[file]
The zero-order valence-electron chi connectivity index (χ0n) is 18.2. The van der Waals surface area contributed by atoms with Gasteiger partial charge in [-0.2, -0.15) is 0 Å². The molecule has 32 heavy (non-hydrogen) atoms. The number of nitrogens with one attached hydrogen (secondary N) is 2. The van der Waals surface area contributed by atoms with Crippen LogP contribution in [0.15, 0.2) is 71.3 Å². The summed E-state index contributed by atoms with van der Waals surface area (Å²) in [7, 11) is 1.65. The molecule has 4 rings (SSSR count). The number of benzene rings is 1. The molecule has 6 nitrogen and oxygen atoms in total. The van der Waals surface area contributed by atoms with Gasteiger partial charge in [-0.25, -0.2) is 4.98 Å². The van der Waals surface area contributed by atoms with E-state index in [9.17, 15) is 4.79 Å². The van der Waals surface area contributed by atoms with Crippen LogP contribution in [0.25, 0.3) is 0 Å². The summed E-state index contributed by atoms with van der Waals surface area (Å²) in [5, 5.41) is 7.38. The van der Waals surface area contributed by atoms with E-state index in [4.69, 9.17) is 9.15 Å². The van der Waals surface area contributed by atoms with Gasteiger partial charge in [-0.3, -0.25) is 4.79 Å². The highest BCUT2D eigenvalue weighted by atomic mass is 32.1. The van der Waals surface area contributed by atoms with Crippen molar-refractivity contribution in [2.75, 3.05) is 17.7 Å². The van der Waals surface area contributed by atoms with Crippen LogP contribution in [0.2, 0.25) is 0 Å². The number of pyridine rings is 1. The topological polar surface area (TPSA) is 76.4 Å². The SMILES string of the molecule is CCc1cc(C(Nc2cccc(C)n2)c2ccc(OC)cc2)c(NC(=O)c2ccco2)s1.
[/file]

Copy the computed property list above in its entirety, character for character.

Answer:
The zero-order valence-electron chi connectivity index (χ0n) is 18.2. The van der Waals surface area contributed by atoms with Gasteiger partial charge in [-0.2, -0.15) is 0 Å². The molecule has 32 heavy (non-hydrogen) atoms. The number of nitrogens with one attached hydrogen (secondary N) is 2. The van der Waals surface area contributed by atoms with Crippen LogP contribution in [0.15, 0.2) is 71.3 Å². The summed E-state index contributed by atoms with van der Waals surface area (Å²) in [7, 11) is 1.65. The molecule has 4 rings (SSSR count). The number of benzene rings is 1. The molecule has 6 nitrogen and oxygen atoms in total. The van der Waals surface area contributed by atoms with Gasteiger partial charge in [-0.25, -0.2) is 4.98 Å². The van der Waals surface area contributed by atoms with E-state index in [9.17, 15) is 4.79 Å². The van der Waals surface area contributed by atoms with Crippen LogP contribution in [0.25, 0.3) is 0 Å². The summed E-state index contributed by atoms with van der Waals surface area (Å²) in [5, 5.41) is 7.38. The van der Waals surface area contributed by atoms with E-state index in [4.69, 9.17) is 9.15 Å². The van der Waals surface area contributed by atoms with Gasteiger partial charge in [-0.3, -0.25) is 4.79 Å². The highest BCUT2D eigenvalue weighted by atomic mass is 32.1. The van der Waals surface area contributed by atoms with Crippen molar-refractivity contribution in [2.75, 3.05) is 17.7 Å². The van der Waals surface area contributed by atoms with Crippen LogP contribution in [0.2, 0.25) is 0 Å². The number of pyridine rings is 1. The topological polar surface area (TPSA) is 76.4 Å². The SMILES string of the molecule is CCc1cc(C(Nc2cccc(C)n2)c2ccc(OC)cc2)c(NC(=O)c2ccco2)s1.